“’Unaccountable statistics’ [are] statistical goulash that sounds tangy and sophisticated but is actually bereft of substance, and used to make predictions that are almost never accounted for. Any number of ‘scientific’ renewable energy reports, from NREL to Stanford to MIT, are of this kind.”
Kent Hawkins’s post yesterday, “Science, Advocacy, and Public Policy,” defends the scientific method against both political correctness and the misuses of the method, often by people who claim to be scientists. This is a major issue in the current energy and climate debate where exaggeration and bias go hand-in-hand. I wish to add support to Hawkins’s theses in light of some of science’s nuanced complexity.
Here’s how a few mainly twentieth century scientists defined the purpose of scientific inquiry:
“Science is the disinterested search for the objective truth about the material world.”–Richard Dawkins;
“The less one knows about the universe, the easier it is to explain.”–Leon Brunschvicg;
“Theories crumble, but good observations never fade.”—Harlow Shapley.
For those interested in a brief but more expansive discourse on what scientists are obligated to do as they pursue any inquiry using the tools of the scientific method, read Richard Feynman’s “Cargo Cult Science.” Matt Ridley also has a good essay on the subject, “What the Climate Wars Did to Science.”
These thinkers emphasize several things:
(1) It’s not about information per se; but rather the quality of information.
(2) It’s not a thing but a methodological process in search of finding the better idea.
(3) All conclusions reached using the scientific method are always provisional.
(4) Any scientific inquiry should be engaged in the spirit of skepticism and disinterest. Any perceived bias, including the bugbear of self-interested activism and appeals to authority, should be vetted and accounted for before valid conclusions are reached (any magician, for example, knows how easy it is to fool especially intelligent people who think they are privy to a particular truth).
(5) Any scientific conclusion about material reality should have accountability in the here and now: it should be falsifiable, if it is false, and it should be repeatable by others (as Kent emphasizes).
Scientific inquiry, by its nature, is often a dialog between the prescriptive and the descriptive. Although policy recommendations made by scientists are prescriptive, typically devoid of skepticism and disinterest, the real prescriptive nature of science resides in the foundational tool of the method: the hypothesis, which is a provisional conditional, that is, an “if/then” proposition in need of evidentiary support in the real world.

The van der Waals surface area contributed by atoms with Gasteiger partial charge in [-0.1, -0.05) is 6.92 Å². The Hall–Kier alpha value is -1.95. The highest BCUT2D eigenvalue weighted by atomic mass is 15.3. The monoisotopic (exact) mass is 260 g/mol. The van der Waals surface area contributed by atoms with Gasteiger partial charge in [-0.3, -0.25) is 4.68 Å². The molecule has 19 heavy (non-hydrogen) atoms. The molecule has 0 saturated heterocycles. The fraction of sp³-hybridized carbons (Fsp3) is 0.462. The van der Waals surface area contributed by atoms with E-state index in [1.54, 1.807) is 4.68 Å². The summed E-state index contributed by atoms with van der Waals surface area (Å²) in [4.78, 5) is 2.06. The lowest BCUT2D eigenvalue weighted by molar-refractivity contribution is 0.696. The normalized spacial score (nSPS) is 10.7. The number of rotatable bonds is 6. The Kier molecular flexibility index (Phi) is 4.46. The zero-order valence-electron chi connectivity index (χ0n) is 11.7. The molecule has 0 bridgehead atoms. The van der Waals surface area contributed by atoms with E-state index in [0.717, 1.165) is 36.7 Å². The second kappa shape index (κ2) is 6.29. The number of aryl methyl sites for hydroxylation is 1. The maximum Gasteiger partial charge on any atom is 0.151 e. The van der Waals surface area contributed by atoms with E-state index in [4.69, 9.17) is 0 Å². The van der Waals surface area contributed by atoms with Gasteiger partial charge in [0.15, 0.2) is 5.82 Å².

If the prescribed alignment of the “if” factors are true, leading to an accurate prediction about the nature of the “then,” the hypothesis can be considered a functional prescription for the nature of reality in this particular narrow forum. If related hypotheses are validated thus, especially across a range of disciplines, the hypotheses collectively can be raised to the level of a theory–a general conceptual tool for analyzing, predicting, explaining behaviors in the natural world. Theories have a welter of complementary empirical support across many fields of study.
So prescription, as a means of making informed but accountable predictions, is fundamental to how science works well; prescription as a means of selling soap is problematic, but not necessarily “wrong” because it still may point to a particular truth–which can be accountably validated. Or not.
Facts are Contextual
All facts are contextual. What works in one area from one perspective may not work or be true in another. Points of view–and describing them accurately–are lynchpins of good scientific inquiry.
Examples of this are legion. They are pivotal when accounting for the differences between relativity and quantum theory, for example, and for understanding why Newton’s gravitational mechanics must defer ultimately to those of Einstein’s General Theory. Moreover, definitions about terms and processes should be consistent and accounted for as they are loosed on a particular inquiry. In general, this is known as the “operating definition” issue.
Definitions that slip and slide across an explanatory landscape–that mean one thing but then are used without explanatory context to mean something different or even opposite are one of the first clues that a “scientific” claim may be bogus. Witness the MIT report on the future of solar….